Amazon makes Java deployment easier On EC2
Less than a month after enabling developers to launch Windows and SQL Server instances in the Europe, cloud infrastructure provider Amazon Web Services (aws.amazon.com) has introduced the AWS Toolkit for Eclipse (www.eclipse.org), a plug-in for the Eclipse Java IDE that makes it easier for Amazon EC2 developers to develop, deploy, and debug Java applications on Amazon's infrastructure.
According to Amazon's announcement this week, the AWS Toolkit for Eclipse lets developers get started faster and be more productive, as well as providing basic management features and tools for deploying and debugging Java web applications.
Eclipse is an open-source, multi-language software development platform, comprising an IDE and a plug-in system to extend it. It is used to develop applications in Java, as well as other languages such as C/C++, Cobol, Python, Perl and PHP by means of plug-ins.
The Eclipse open source community began in November 2001 as project to build an open development platform comprised of extensible frameworks, tools and runtimes for building, deploying and managing software.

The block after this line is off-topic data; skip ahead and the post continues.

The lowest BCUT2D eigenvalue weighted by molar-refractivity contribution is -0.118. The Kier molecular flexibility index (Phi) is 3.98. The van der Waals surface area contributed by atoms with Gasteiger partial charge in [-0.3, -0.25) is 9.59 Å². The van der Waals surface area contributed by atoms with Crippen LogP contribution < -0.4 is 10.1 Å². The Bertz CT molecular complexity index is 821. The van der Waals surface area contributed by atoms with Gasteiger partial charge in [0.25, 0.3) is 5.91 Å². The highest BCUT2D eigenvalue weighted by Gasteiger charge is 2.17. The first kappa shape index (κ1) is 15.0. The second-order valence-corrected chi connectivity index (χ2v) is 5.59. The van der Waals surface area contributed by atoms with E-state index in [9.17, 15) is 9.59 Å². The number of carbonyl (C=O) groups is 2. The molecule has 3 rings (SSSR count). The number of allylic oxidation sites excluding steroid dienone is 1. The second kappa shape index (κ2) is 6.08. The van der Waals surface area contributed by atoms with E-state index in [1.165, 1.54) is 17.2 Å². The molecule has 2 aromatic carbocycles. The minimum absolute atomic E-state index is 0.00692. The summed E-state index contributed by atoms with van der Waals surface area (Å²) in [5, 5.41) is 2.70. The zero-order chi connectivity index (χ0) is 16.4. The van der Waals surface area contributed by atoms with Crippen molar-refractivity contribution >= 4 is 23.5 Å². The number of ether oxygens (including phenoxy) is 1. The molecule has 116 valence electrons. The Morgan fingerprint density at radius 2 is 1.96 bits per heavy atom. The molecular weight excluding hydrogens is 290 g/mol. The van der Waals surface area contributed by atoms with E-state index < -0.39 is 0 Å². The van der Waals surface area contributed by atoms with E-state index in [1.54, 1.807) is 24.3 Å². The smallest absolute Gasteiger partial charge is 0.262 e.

Based on the Eclipse Web Tools Platform, the AWS Toolkit for Eclipse guides Java developers through common workflows and automates tool configuration, such as setting up remote debugger connections and managing Tomcat containers. Prior to this release, developers needed specific knowledge of several systems and manual processes to get Java web applications running in scalable configurations on Amazon EC2. The steps to configure Tomcat servers, run applications on Amazon EC2, and debug the software remotely are now done seamlessly through the Eclipse IDE.
Amazon Web Services developer evangelist Jeff Barr noted on the company blog that for the past few years, Amazon has been simplifying the process of acquiring, customizing, and running server instances on demand.
"We want to make the process of building, testing, and deploying applications on Amazon EC2 as simple and efficient as possible," Barr wrote. "Modern web applications typically run in clustered environments comprised of one or most servers. Unfortunately, setting up a cluster can involve locating, connecting, configuring and maintaining a significant amount of hardware. Once this has been done, keeping the operating system, middleware, and application code current and consistent across each server can add inefficiency and tedium to the development process."
In keeping with the spirit of the Eclipse project, the Eclipse AWS Toolkit is available at no additional cost for Amazon EC2 developers and Amazon encourages users to contribute code to the project.
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